Moe HarrisMoe began his career behind the bar 13 years ago on the beaches of Acapulco Mexico. Since then, Not only has he bartended all over the world, but competed in and won various local, national and international competions in speed, accuracy and flair. He has been teaching his trade at the Professional Bartending School in Arlington Va since 2002. He has also taught bartending for the O.A.S (Organization of American States) in the Caribbean, as well as led alcohol based seminars for the Smithsonian institution in Washington D.C. and made various t.v appearances exhibiting flair. In 2005 Moe took his show from behind the bar, and put it on stage where he and his flair bartending friends put on their "POUR BOY" show. The show is a flair bartending exhibiton, where he and his friends perform in an all night event showcasing their bottle flipping talents. When asked what the most important part of bartending, Moe responds "Service...good service will always make up for a horrible drink, but a great drink will never make up for bad service.".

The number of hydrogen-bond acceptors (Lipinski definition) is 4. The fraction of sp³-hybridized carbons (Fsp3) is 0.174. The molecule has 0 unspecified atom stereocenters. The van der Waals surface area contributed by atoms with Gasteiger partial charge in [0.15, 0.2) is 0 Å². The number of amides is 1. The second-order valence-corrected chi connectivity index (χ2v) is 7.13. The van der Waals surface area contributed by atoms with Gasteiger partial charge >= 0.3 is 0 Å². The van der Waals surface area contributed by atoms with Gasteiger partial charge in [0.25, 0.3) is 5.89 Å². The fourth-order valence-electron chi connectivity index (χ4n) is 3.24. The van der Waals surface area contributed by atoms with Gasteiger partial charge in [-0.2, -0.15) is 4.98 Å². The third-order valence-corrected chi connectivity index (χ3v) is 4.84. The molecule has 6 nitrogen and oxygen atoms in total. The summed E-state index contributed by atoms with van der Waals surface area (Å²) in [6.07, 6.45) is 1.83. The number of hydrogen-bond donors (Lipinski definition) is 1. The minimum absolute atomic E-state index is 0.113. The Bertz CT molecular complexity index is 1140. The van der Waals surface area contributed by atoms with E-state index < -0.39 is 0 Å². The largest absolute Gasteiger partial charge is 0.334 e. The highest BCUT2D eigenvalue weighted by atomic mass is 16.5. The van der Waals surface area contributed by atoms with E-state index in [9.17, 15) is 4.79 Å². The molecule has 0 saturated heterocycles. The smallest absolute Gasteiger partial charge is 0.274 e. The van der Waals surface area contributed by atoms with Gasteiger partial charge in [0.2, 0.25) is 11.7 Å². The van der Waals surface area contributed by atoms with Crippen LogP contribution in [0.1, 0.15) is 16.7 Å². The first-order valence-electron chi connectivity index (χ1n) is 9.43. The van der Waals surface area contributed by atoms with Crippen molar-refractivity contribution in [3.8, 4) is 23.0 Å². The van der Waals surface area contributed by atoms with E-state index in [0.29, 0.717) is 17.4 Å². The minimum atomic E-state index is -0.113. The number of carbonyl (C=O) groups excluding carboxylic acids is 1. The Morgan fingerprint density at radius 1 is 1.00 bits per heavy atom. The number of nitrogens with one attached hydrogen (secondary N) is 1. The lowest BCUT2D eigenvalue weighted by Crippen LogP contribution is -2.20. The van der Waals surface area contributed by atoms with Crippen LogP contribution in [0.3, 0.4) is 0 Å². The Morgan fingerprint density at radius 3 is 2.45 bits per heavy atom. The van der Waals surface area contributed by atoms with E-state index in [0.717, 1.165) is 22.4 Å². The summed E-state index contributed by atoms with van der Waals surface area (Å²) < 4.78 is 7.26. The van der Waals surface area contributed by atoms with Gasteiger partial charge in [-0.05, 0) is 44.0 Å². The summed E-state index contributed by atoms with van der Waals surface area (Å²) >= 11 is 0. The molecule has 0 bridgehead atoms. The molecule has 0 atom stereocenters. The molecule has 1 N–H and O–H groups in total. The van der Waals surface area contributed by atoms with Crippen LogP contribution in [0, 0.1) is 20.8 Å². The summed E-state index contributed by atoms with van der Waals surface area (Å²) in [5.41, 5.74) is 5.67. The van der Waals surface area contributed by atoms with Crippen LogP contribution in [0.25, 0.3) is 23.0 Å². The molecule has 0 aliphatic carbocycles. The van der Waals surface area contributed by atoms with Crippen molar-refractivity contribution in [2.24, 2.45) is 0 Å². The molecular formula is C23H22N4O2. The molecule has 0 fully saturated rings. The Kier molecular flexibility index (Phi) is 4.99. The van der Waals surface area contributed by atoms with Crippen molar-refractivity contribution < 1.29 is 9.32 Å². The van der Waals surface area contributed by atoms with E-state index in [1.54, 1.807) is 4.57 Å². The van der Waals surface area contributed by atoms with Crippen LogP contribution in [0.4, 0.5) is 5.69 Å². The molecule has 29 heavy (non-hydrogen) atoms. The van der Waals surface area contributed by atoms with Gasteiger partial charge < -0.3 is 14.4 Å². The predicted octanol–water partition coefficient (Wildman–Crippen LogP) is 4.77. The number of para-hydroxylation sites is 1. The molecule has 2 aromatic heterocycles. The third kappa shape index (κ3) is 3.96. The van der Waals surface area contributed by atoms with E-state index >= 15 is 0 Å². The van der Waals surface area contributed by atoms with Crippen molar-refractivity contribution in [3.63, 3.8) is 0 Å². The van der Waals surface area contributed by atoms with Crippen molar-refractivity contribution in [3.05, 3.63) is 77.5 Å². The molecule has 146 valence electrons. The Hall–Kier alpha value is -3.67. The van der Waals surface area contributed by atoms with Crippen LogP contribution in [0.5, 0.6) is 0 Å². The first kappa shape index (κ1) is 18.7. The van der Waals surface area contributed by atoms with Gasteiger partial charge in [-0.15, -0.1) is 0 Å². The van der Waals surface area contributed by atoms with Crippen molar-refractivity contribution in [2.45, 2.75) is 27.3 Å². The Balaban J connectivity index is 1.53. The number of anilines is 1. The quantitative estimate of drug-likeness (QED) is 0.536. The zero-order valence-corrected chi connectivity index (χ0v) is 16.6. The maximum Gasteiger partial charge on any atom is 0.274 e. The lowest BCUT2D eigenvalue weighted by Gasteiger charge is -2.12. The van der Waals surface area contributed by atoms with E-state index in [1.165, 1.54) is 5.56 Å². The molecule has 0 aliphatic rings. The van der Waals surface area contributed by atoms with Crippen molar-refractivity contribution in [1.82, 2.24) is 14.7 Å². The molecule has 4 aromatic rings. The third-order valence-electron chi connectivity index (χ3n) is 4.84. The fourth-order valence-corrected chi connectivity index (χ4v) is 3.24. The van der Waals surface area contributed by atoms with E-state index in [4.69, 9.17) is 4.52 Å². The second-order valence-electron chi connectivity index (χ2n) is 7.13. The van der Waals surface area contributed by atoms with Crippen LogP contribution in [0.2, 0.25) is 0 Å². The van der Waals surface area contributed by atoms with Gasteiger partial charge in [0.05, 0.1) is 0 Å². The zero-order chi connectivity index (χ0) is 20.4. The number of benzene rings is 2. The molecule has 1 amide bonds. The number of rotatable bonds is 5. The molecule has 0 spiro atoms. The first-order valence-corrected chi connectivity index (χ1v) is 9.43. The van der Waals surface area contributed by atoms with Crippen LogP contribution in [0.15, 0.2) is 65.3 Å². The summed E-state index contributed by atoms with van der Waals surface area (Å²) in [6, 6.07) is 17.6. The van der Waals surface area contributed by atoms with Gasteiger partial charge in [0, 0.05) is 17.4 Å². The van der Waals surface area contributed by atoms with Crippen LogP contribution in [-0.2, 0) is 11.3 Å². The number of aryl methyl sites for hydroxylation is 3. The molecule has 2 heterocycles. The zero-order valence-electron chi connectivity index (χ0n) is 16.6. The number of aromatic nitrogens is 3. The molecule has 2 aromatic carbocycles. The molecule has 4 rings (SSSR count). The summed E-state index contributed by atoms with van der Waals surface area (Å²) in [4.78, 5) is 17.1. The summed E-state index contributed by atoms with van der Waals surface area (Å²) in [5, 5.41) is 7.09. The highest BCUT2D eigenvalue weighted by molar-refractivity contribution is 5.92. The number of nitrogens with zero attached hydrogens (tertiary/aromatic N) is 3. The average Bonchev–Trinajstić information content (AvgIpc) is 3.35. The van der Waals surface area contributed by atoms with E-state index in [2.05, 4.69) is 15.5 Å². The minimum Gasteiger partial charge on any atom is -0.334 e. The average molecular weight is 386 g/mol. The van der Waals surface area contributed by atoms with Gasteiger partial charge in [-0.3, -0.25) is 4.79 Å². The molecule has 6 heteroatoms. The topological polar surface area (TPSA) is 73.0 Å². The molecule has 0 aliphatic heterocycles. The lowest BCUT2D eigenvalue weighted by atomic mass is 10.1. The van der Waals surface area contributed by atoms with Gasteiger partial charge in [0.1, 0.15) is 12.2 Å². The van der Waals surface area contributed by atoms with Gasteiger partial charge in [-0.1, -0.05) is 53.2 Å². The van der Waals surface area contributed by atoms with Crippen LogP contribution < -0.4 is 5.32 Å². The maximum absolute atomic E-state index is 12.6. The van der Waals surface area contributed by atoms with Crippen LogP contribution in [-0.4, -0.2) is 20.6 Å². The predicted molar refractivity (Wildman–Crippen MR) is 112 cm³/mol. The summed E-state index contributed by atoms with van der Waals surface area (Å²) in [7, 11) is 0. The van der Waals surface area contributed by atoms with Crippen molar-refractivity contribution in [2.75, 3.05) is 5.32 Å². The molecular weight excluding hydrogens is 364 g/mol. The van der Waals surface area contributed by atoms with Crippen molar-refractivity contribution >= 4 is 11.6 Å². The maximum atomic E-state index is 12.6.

Hi guys! My name is Moe Harris and I'm here in the Professional Bartending School in Arlington, Virginia. Today, I'm going to show you how to make two basic garnish cuts. Garnish is something that actually is going to add to the look, sometimes to the flavor of the drink itself. You are going to need three essential things; you are going to need a knife for the cutting, obviously a fruit for the garnish and the cutting board, so you don't mess up the surface on, which you are cutting on. Now, the first cut that we are going to make is something called a wedge. All you are going to do is slice each end off the lime. Now that you have got the end sliced off, you can stand it right up there, and you are going to make a cut right down the middle, so you have got two big fat pieces there. Then what you are going to want to do is now that you have it halved, you are going to make a little slit right down the inside, this way right here, and that's going to allow it to do is actually rest on your glass nice and easy, so it will stick right in, one little cut. Then finally, you can cut this into either three or four pieces depending on the size of the garnish that you want. I'm just going to make three pieces this one right there, and cut this thing in the thirds, another one right here, and now you have got three basic lime wedges. Again, that slit right there and it does allow that thing to sit right on the edge of your glass, and there you go. Let's put three of them on this thing, why not, three limes and nothing else. That's your basic lime wedge.